COVID-19

Coronavirus: A labour market earthquake

It is less than four weeks since the first large European Coronavirus-related company bankruptcy (Flybe, a British regional airline, on 5 March), but it is clear already that the pandemic is going to disrupt labour markets as seriously as the global financial crisis, if not more so.

A large majority of large-scale restructuring reported in the European Restructuring Monitor (ERM) in recent weeks have cited the Coronavirus outbreak as the proximate cause of announced job losses. Though as yet a small sample (22 cases – see a selection in the table below), there are some indications already of the sectors most exposed to the effects of the pandemic.

Activity has contracted dramatically in the commercial aviation sector as most freedoms of movement have been curtailed in order to limit transmission of the virus. In addition to the Flybe collapse – which will result in 2,000 direct job losses throughout the UK – significant job losses have been announced by airlines KLM and airBaltic in recent weeks, as well as at many airports, including Budapest Airport (by Malév GH) in Hungary, and Gatwick and Edinburgh Airports in the UK. Not only air travel has been affected. Stena Line, the ferry operator, has announced 950 job losses in its Swedish operations due to the anticipated impacts of COVID-19 on summer season sailings.

Leisure and tourism have been hit for similar reasons. The northern European gym-operator Actic has announced 900 job losses across its 131 Swedish outlets due to reduced footfall. Hotel groups Meliá (Spain), Nordic Choice Hotels (Sweden) and Scandic (Sweden) have announced over 6,000 job losses between them as bookings are cancelled and summer demand has collapsed.

The first large-scale manufacturing job losses have been in the auto sector. Over 400 jobs are to go at the big Ford plant near Valencia. Negotiations with the union on these job losses had to be deferred when the plant was forced to close down after three workers tested positive for the Coronavirus.

Selected recent ERM restructuring cases related to the COVID-19 pandemic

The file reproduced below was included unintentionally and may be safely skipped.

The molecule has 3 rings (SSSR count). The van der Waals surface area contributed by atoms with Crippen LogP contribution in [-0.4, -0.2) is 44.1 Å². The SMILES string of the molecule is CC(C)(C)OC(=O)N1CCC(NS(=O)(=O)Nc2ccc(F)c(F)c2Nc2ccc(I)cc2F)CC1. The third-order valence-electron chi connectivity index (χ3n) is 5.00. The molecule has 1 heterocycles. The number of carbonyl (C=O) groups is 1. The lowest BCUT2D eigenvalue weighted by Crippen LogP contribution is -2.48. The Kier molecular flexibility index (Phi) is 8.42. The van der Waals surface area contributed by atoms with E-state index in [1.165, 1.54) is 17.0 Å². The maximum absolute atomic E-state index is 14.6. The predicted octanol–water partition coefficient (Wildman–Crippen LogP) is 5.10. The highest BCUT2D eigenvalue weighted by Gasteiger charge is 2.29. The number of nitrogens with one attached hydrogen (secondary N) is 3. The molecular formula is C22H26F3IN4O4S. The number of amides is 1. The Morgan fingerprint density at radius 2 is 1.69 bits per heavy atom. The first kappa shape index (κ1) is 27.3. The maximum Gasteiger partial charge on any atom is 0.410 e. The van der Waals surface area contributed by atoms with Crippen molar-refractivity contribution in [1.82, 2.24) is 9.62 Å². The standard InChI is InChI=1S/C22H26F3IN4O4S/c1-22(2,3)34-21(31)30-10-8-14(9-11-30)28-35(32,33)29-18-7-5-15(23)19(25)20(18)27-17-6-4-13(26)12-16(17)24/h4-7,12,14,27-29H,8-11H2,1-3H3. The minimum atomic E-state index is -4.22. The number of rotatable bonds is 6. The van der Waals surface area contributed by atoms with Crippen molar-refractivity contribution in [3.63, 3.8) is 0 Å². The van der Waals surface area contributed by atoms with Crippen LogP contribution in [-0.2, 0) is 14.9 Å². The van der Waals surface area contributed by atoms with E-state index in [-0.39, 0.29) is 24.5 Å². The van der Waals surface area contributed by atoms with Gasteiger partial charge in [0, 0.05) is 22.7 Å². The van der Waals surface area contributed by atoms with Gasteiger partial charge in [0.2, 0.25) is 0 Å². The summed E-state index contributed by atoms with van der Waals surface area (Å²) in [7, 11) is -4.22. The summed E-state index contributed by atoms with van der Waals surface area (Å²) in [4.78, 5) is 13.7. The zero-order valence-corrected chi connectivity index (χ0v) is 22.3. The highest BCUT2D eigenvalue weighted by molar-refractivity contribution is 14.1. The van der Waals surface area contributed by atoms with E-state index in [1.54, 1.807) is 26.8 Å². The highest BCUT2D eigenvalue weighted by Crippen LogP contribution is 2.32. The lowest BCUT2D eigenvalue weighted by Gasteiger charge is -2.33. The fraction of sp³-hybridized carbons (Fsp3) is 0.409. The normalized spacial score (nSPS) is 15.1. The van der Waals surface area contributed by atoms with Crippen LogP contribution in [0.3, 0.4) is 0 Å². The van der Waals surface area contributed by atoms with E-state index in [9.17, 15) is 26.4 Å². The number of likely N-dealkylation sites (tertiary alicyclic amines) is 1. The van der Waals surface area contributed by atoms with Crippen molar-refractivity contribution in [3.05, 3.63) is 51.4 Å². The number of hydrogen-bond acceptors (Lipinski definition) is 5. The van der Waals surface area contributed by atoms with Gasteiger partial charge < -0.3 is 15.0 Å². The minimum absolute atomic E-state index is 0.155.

Date (2020)

Company

Country

Sector

Announced job loss (min)

30 March

Decodum

Slovakia

Manufacturing

903

30 March

Getjet Airlines

Lithuania

Transportation and storage

370

21 March

Magyar Suzuki

Hungary

Manufacturing

600

19 March

Actic Group

Sweden

Arts and entertainment

900

18 March

Nordic Choice Hotels

Sweden

Hotel and restaurants

4,500

18 March

Háda-1

Hungary

Retail

400

18 March

Borgers CS

Czechia

Manufacturing

400

16 March

Stena Line

Sweden

Transportation and storage

950

14 March

KLM

EU

Transportation and storage

1,500

12 March

Meliá

Spain

Hotels and restaurants

230

12 March

Scandic

Sweden

Hotels and restaurants

2,000

11 March

airBaltic

Latvia

Transportation and storage

400

05 March

Flybe

UK

Transportation and storage

2,000

03 March

Ford

Spain

Manufacturing

400

Of course, the 16,000-odd announced job losses so far explicitly attributed to the COVID-19 outbreak represent a tiny proportion of the disruption that the crisis will inevitably cause in Europe. And the impacts are bound to be felt across all sectors rather than being concentrated in just a few particularly vulnerable areas.

Thus far, temporary lay-offs and short-time working have been the principal recourse of firms in dealing with the pandemic in its early stages – and not terminations, as covered by the ERM’s restructuring database. Temporary lay-offs crucially preserve the employment relationship and facilitate resumption of activity when the crisis abates. There are significant time-limited state supports in many Member States to assist companies and workers in this way. And most governments are extending existing short-time working schemes [1] to deal with this crisis, having learnt lessons on how such schemes operate best from the global financial crisis just over a decade ago. The social partners at Austrian Airlines, for example, have speedily agreed short-time working arrangements for 7,000 employees as planes are grounded.[2] Other initiatives can also help, such as temporary employee transfers from more affected to less affected sectors. Over 500 staff from Nordic Choice Hotels have been temporarily assigned to work with PostNord, a Scandinavian postal operator.

How severe the impacts of the current crisis will be can be gauged from German Federal Labour Office predictions that nearly one million more workers will be accessing short-time working benefits ( Kurzarbeitgeld) in the coming period than during 2008–2009 (2.35 million compared with 1.4 million). [3] Workers and companies will need all the help they can get in the coming months if the potential long-term social and economic damage of this pandemic is to be contained. But one key message from the last crisis for this one is that countries that had well-resourced and well-functioning short-time working schemes were the same countries where unemployment rates rose least.


References

  1. ^ Eurofound (undated), Restructuring support instruments , Short-time working, EMCC.
  2. ^ AviationNetOnline (2020), Kurzarbeit bei Austrian Airlines auf Schiene , 23 March.
  3. ^ Financial Times (2020), Kurzarbeit: A German export most of Europe wants to buy , [behind paywall], 23 March.


Research carried out prior to the UK’s withdrawal from the European Union on 31 January 2020, and published subsequently, may include data relating to the 28 EU Member States. Following this date, research only takes into account the 27 EU Member States (EU28 minus the UK), unless specified otherwise.

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